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The Impact of Recent Undesirable Life Events on Psychiatric Disorders in Childhood and Adolescence

Published online by Cambridge University Press:  02 January 2018

I. M. Goodyer*
Affiliation:
University of Manchester
I. Kolvin
Affiliation:
Nuffield Psychology and Psychiatry Unit, Fleming Memorial Hospital, Newcastle upon Tyne
Sonia Gatzanis
Affiliation:
Nuffield Psychology and Psychiatry Unit, Fleming Memorial Hospital, Newcastle upon Tyne
*
Department of Child and Adolescent Psychiatry, Royal Manchester Children's Hospital, Manchester Road, Swinton, Manchester M27 IFG

Extract

The timing and number of recent stressful life events occurring in the year before onset of emotional or behavioural disorder was examined in a consecutive sample of children. Overall, events increase the relative risk of psychiatric disorder by 3–6 times. Events occur throughout the 12 months, but tend to cluster in the 16 weeks nearest onset of symptoms. The number of events influences the onset of disorder: cases with multiple events are more likely to have an event within 16 weeks of onset; cases with single events are more likely to have the event 36–52 weeks before onset. Cases whose onset occurs within 4 weeks of an event may have experienced single or multiple events. The results support the concept of additivity of recent stressful events in some cases of emotional and behavioural disorders in childhood.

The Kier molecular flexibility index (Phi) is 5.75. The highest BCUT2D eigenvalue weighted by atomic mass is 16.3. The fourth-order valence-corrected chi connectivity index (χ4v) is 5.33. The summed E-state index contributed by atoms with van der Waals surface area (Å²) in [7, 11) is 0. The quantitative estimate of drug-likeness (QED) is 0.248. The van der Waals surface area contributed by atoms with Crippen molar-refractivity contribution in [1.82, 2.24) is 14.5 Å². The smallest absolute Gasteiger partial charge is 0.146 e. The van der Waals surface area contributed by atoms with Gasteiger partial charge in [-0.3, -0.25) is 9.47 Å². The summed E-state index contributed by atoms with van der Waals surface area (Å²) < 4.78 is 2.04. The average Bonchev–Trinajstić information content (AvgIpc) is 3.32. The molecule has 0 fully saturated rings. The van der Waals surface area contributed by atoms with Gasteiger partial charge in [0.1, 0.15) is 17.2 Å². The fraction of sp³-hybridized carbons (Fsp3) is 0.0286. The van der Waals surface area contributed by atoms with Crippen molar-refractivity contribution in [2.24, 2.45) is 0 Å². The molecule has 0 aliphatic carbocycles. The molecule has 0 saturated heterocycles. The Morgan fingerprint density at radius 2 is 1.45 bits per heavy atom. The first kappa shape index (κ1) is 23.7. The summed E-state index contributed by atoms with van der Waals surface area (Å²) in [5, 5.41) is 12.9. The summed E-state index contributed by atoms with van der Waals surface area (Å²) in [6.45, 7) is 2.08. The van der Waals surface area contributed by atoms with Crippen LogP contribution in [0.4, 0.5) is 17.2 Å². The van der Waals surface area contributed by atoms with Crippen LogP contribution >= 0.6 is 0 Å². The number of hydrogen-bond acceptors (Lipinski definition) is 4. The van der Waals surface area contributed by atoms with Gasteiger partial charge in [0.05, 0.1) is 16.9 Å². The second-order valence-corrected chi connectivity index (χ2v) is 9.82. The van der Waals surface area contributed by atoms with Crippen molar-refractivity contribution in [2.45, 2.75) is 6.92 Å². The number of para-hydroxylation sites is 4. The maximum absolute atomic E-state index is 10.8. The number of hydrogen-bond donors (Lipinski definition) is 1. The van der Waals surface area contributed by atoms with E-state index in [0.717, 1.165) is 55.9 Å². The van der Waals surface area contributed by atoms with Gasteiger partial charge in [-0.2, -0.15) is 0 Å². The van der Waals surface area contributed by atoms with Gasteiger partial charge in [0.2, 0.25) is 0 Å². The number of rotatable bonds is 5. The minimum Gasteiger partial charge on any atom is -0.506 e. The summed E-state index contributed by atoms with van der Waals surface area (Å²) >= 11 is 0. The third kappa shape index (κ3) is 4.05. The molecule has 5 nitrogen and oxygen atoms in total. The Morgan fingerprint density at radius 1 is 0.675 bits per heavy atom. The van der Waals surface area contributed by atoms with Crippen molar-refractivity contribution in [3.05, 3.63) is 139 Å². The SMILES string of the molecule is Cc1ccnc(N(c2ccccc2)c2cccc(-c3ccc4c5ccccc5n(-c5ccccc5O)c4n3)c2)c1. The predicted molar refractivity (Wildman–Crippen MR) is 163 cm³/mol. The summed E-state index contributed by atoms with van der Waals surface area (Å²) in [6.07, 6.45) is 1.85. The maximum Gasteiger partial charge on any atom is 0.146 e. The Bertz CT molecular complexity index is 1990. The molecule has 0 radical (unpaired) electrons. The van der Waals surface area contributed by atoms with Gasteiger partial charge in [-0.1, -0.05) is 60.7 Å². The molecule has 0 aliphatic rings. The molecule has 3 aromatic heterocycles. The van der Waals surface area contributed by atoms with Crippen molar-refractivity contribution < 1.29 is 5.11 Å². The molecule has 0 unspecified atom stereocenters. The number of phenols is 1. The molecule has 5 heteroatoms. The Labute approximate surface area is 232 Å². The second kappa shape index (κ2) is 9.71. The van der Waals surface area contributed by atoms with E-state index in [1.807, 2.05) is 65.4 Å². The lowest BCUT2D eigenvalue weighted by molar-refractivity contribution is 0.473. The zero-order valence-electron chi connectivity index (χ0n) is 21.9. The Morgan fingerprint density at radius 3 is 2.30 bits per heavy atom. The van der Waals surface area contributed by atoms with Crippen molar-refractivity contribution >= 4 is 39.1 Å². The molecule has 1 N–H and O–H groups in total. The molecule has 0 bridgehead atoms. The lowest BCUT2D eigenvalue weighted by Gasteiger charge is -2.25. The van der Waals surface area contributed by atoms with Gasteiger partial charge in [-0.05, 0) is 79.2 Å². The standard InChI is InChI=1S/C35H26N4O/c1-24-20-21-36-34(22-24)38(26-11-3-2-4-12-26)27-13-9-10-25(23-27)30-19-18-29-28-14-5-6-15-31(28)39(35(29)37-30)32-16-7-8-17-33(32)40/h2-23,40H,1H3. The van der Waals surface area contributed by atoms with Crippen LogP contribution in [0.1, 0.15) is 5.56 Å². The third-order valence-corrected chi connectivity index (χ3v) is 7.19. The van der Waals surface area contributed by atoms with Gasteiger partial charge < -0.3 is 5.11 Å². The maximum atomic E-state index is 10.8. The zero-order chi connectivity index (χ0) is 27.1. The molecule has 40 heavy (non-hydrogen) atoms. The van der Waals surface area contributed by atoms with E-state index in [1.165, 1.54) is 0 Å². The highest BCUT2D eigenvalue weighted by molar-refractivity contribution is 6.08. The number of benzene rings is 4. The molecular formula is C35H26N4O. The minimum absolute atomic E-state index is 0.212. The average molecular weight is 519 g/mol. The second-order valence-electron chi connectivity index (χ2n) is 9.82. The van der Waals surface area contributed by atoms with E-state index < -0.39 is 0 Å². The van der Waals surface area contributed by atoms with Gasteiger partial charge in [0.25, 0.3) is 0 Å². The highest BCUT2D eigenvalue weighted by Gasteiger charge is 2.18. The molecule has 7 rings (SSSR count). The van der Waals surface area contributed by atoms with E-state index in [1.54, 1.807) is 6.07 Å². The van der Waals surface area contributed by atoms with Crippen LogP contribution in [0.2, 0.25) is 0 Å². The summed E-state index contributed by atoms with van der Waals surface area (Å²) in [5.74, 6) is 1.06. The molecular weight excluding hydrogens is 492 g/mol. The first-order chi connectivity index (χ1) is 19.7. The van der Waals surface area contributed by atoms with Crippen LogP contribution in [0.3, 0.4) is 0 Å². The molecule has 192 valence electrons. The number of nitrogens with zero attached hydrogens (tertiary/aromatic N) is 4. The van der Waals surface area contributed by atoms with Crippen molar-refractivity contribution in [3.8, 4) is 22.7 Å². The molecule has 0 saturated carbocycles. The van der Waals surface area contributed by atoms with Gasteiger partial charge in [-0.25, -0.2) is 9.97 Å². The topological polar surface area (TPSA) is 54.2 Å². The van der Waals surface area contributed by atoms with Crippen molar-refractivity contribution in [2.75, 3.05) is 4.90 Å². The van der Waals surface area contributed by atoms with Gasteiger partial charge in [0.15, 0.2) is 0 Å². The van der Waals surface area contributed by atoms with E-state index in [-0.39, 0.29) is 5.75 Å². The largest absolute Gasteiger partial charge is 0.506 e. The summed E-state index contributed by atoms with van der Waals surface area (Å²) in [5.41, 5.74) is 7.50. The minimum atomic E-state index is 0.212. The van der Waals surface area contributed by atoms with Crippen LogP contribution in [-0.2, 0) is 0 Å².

Type
Papers
Copyright
Copyright © Royal College of Psychiatrists, 1987 

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References

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